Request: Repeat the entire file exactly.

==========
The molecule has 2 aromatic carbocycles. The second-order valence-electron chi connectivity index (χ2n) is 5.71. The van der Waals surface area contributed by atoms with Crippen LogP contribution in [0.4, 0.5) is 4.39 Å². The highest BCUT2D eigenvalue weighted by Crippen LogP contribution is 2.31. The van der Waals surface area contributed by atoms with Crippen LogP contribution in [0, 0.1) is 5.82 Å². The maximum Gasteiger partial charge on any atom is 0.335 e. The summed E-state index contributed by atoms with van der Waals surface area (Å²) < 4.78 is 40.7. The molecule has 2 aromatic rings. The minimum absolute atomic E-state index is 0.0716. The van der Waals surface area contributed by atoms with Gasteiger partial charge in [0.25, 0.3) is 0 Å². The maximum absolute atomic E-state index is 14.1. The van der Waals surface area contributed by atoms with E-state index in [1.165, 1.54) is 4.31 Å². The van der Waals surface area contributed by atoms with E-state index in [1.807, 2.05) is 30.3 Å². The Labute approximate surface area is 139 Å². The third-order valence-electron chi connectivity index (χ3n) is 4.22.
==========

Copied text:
The molecule has 2 aromatic carbocycles. The second-order valence-electron chi connectivity index (χ2n) is 5.71. The van der Waals surface area contributed by atoms with Crippen LogP contribution in [0.4, 0.5) is 4.39 Å². The highest BCUT2D eigenvalue weighted by Crippen LogP contribution is 2.31. The van der Waals surface area contributed by atoms with Crippen LogP contribution in [0, 0.1) is 5.82 Å². The maximum Gasteiger partial charge on any atom is 0.335 e. The summed E-state index contributed by atoms with van der Waals surface area (Å²) < 4.78 is 40.7. The molecule has 2 aromatic rings. The minimum absolute atomic E-state index is 0.0716. The van der Waals surface area contributed by atoms with Gasteiger partial charge in [0.25, 0.3) is 0 Å². The maximum absolute atomic E-state index is 14.1. The van der Waals surface area contributed by atoms with E-state index in [1.165, 1.54) is 4.31 Å². The van der Waals surface area contributed by atoms with E-state index in [1.807, 2.05) is 30.3 Å². The Labute approximate surface area is 139 Å². The third-order valence-electron chi connectivity index (χ3n) is 4.22.